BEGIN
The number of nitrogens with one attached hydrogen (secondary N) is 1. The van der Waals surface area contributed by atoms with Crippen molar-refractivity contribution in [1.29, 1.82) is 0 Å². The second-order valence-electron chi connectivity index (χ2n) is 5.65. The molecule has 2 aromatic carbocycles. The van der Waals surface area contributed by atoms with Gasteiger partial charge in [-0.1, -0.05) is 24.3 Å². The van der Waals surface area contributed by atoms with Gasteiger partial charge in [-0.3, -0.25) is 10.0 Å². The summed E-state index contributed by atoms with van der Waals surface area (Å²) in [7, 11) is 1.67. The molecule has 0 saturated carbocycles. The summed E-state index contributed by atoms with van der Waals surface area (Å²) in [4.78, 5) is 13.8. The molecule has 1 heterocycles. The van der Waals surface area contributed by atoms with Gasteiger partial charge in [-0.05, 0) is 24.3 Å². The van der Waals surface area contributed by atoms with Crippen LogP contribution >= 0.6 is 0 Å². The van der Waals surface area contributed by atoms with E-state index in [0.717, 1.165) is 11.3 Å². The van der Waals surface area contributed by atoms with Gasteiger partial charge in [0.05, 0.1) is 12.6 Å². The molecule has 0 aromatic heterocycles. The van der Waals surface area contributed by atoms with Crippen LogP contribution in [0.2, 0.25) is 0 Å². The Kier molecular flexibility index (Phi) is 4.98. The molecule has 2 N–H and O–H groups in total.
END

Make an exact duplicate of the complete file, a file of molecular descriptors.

The number of nitrogens with one attached hydrogen (secondary N) is 1. The van der Waals surface area contributed by atoms with Crippen molar-refractivity contribution in [1.29, 1.82) is 0 Å². The second-order valence-electron chi connectivity index (χ2n) is 5.65. The molecule has 2 aromatic carbocycles. The van der Waals surface area contributed by atoms with Gasteiger partial charge in [-0.1, -0.05) is 24.3 Å². The van der Waals surface area contributed by atoms with Gasteiger partial charge in [-0.3, -0.25) is 10.0 Å². The summed E-state index contributed by atoms with van der Waals surface area (Å²) in [7, 11) is 1.67. The molecule has 0 saturated carbocycles. The summed E-state index contributed by atoms with van der Waals surface area (Å²) in [4.78, 5) is 13.8. The molecule has 1 heterocycles. The van der Waals surface area contributed by atoms with Gasteiger partial charge in [-0.05, 0) is 24.3 Å². The van der Waals surface area contributed by atoms with Crippen LogP contribution >= 0.6 is 0 Å². The van der Waals surface area contributed by atoms with E-state index in [0.717, 1.165) is 11.3 Å². The van der Waals surface area contributed by atoms with Gasteiger partial charge in [0.05, 0.1) is 12.6 Å². The molecule has 0 aromatic heterocycles. The van der Waals surface area contributed by atoms with Crippen LogP contribution in [0.2, 0.25) is 0 Å². The Kier molecular flexibility index (Phi) is 4.98. The molecule has 2 N–H and O–H groups in total.